This has been a productive tree week. I’ve been capturing autumn bliss every day–even in the rain–so there are lots more to share. I’ll do my best to save photos of the third tree I stalk for the next #ThursdayTreeLove [no promises] and share the others when the mood hits.


I am joining Parul Thakur for #ThursdayTreeLove every second and fourth Thursday of the month. If you would like to play along, post a picture of a tree on your blog and link it back to her latest #treelove post.

Also, linking up with Dawn of The Day After in the Festival of Leaves photo challenge.

Mini Lesson in Creative Photography

During my hour-long escape from my office last week, I ran into Amanda, a photographer friend who does amazing work. Naturally, we started talking about photography. She exclaimed she needed motivation and inspiration. I remarked that I wanted to do “creative photography.” In that instant she gave me a one-minute lesson on adjusting my position and camera settings and using the sun to “light” an object. After a few failed attempts with my iPhone, I nailed it with my Canon. The DSLR for the win!

After “containing” the sun, I shot again to leave space for words.

After Mary Oliver’s “The Uses of Sorrow”. . .

and a bit of post-processing. . .

Voila! A few looks I like…

and of course, the last one…because it’s purple.

Amanda’s own sun-fired dandelion is amazing (linked).  If you have a moment, click over and check out her IG feed. Lots of beauty for your soul.


Today marks the beginning of NaBloPoMo. I haven’t quite committed to writing blog posts every day this November because I have other pressing writing goals. However, since I was anticipating using this month’s posts to get caught up on pretty mail [and such], I have already drafted at least 10 of them. I figure I can manage posting daily if I can find a few minutes each day–outside of my designated “serious” writing time and away from the general madness of the end of the semester.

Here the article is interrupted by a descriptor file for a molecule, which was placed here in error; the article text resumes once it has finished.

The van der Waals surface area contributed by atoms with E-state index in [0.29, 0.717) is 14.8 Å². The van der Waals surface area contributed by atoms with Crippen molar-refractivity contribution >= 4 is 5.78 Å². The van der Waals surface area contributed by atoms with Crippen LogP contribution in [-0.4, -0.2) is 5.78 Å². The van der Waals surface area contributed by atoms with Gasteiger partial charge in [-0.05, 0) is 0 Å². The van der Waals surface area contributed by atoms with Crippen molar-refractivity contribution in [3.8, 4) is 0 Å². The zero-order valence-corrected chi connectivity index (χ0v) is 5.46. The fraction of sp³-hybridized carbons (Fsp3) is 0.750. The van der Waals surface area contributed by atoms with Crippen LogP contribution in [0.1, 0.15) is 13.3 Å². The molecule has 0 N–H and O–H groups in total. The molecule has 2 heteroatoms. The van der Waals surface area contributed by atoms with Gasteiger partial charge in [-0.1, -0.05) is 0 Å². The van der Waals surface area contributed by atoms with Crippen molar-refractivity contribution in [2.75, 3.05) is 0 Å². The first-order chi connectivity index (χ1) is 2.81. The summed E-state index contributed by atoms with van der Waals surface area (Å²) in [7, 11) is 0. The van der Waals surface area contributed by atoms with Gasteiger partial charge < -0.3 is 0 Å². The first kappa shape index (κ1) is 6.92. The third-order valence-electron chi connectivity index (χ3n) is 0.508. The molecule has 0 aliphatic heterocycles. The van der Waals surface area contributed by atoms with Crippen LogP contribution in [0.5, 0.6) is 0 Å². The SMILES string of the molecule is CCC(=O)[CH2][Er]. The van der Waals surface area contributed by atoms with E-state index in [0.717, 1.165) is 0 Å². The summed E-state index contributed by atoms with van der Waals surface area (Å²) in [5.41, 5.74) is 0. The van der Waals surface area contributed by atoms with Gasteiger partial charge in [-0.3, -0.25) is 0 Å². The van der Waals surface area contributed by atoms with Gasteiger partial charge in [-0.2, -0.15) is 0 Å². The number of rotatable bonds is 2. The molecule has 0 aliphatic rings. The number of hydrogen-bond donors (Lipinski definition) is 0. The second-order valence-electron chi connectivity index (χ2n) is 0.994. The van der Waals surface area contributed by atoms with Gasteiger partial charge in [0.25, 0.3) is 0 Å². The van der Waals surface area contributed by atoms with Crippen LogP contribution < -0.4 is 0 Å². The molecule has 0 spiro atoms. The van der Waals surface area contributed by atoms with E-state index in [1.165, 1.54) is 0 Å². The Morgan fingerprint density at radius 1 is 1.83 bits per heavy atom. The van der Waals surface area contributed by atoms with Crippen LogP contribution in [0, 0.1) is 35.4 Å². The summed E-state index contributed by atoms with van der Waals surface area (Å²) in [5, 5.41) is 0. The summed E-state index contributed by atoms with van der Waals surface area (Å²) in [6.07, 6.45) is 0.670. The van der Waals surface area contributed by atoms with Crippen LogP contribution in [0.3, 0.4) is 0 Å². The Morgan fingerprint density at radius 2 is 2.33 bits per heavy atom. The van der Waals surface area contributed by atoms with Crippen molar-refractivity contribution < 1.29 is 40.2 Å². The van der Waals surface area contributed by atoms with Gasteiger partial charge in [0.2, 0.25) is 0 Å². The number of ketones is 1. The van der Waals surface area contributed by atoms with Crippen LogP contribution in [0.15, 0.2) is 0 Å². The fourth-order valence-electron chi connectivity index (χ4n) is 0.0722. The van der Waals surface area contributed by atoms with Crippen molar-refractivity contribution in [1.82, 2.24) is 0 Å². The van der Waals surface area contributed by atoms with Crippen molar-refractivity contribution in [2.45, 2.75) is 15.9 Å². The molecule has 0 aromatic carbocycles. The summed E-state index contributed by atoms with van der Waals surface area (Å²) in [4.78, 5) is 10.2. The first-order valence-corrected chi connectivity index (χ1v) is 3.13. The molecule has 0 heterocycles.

We’ll see. Tomorrow [and the next 28 tomorrows] will tell. 😉

Shades of Night: Early Evening Sky Shots

Although I had at least a dozen blog posts semi-drafted for the week, no matter how simple or complex they were, I could not find the words to complete any of them. All week long I’ve been admiring the sky. Then, as I was returning home from errands early this evening, I took the opportunity to pause and appreciate the sunset and the sky’s early transition to night. Such beauty needs no words.

The sky grew darker

painted blue on blue

one stroke at a time

into deeper and deeper

shades of night.


THE SKY GREW DARKER, PAINTED BLUE ON BLUE, ONE STROKE AT A TIME, INTO DEEPER AND DEEPER SHADES OF NIGHT.
HARUKI MURAKAMI, DANCE DANCE DANCE

#ThursdayTreeLove | Fallen Beauty

The poetry of the earth is never dead.  –John Keats, “The Grasshopper and the Cricket”

The sight of this beautiful fallen tree in Brechtel Park in New Orleans used to sadden me. I saw it as another victim of Hurricane Katrina. Then, one day, I discovered that fallen trees offer many benefits to the forest and to creatures–seen and unseen. It’s heartening to know that there is still some usefulness in the fallen.


I am joining Parul Thakur every second and fourth Thursday for #ThursdayTreeLove. If you would like to play along, post a picture of a tree on your blog and link it back to this post.

About the image: I shot the photo above at Brechtel Park in Algiers (Westbank New Orleans). According to the information available on the image, it was shot in 2011. For some reason, I thought it was earlier.